Ex-HUD official pleads guilty to lesser charges

June 18, 1993|By Los Angeles Times

WASHINGTON -- The long-running investigation into fraud and corruption in the Reagan administration's Department of Housing and Urban Development brought down its highest former official yesterday when Thomas T. Demery, once the department's No. 3 executive, pleaded guilty to reduced charges.

Mr. Demery, 43, a former assistant secretary for housing, pleaded guilty to accepting a gratuity and obstructing justice. U.S. District Judge Thomas Penfield Jackson said that he would impose a sentence at a later date.

Mr. Demery, whose trial was scheduled to start early next month, had been indicted on charges of lying to Congress and XTC accepting a $100,000 loan from a developer whom he helped get federal housing subsidies in the 1980s.

He was accused of steering $15 million worth of HUD loan subsidies to the Michigan developer who had given him a $100,000 second mortgage on extremely favorable terms. The second mortgage was never publicly recorded, the indictment said.

Mr. Demery, an HUD official from 1986 to 1989, also was accused of making false statements on loan applications to conceal the arrangement. He faces a maximum sentence of seven years in prison and fines of $500,000.

Independent counsel Arlin M. Adams, who has been investigating the HUD scandal for more than three years, called Mr. Demery's plea "a major step forward." He said that Mr. Demery's activities at HUD "go to the heart of the matter we have been charged to investigate."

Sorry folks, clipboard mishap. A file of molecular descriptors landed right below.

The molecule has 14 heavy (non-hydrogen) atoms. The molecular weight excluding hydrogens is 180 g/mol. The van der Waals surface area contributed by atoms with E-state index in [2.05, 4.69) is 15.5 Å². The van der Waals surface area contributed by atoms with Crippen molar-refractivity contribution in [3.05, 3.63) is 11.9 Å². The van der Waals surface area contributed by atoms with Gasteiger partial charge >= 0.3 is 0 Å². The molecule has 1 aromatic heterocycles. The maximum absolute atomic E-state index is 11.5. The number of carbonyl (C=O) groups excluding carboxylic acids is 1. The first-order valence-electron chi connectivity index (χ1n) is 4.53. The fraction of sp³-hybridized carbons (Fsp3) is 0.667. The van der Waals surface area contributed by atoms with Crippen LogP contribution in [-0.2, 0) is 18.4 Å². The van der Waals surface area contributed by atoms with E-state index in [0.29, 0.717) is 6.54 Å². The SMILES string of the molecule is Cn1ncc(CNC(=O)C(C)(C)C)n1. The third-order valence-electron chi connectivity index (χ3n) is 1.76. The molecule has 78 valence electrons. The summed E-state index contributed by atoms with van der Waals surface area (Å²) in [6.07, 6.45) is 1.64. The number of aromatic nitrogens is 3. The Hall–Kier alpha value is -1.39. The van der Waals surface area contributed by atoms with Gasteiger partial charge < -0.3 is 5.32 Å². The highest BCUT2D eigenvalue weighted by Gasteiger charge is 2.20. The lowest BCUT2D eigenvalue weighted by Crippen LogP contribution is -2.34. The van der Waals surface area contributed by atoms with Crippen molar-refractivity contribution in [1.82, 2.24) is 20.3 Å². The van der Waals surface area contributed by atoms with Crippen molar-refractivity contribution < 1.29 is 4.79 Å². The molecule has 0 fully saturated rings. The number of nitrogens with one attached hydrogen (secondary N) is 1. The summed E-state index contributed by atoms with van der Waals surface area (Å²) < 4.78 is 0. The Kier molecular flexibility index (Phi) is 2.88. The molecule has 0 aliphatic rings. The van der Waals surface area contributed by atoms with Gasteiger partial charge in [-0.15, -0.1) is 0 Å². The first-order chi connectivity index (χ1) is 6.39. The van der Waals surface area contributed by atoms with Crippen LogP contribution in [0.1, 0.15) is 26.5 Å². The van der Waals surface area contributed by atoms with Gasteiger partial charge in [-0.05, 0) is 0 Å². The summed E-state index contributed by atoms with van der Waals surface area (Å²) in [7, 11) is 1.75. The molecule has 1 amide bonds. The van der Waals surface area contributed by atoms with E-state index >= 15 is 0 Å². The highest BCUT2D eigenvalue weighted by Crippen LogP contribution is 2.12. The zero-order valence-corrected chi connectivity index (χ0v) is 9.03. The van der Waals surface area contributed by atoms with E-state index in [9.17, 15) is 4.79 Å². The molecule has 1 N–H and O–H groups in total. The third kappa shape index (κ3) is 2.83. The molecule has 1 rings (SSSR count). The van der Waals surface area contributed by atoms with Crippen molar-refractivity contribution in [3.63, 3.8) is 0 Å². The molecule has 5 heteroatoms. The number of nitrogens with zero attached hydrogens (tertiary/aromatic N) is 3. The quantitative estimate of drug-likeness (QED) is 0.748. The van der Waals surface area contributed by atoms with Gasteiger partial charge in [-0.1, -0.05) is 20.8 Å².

In coming weeks, Mr. Adams is expected to call Mr. Demery before a federal grand jury in Washington that is looking into allegations that former HUD Secretary Samuel R. Pierce Jr. lied to Congress about his knowledge of corruption within his department. The jury also is investigating charges that former Republican Sen. Edward Brooke of Massachusetts influenced subsidies for his clients' housing projects.

Both Mr. Pierce and Mr. Brooke have denied wrongdoing. Mr. Pierce's attorneys, Paul Perito and Robert Plotkin, said: "There is absolutely no evidence that Sam Pierce ever profited personally from his official position."

With Mr. Demery's guilty plea, Mr. Adams so far has obtained 10 convictions and secured more than $2 million in criminal fines.

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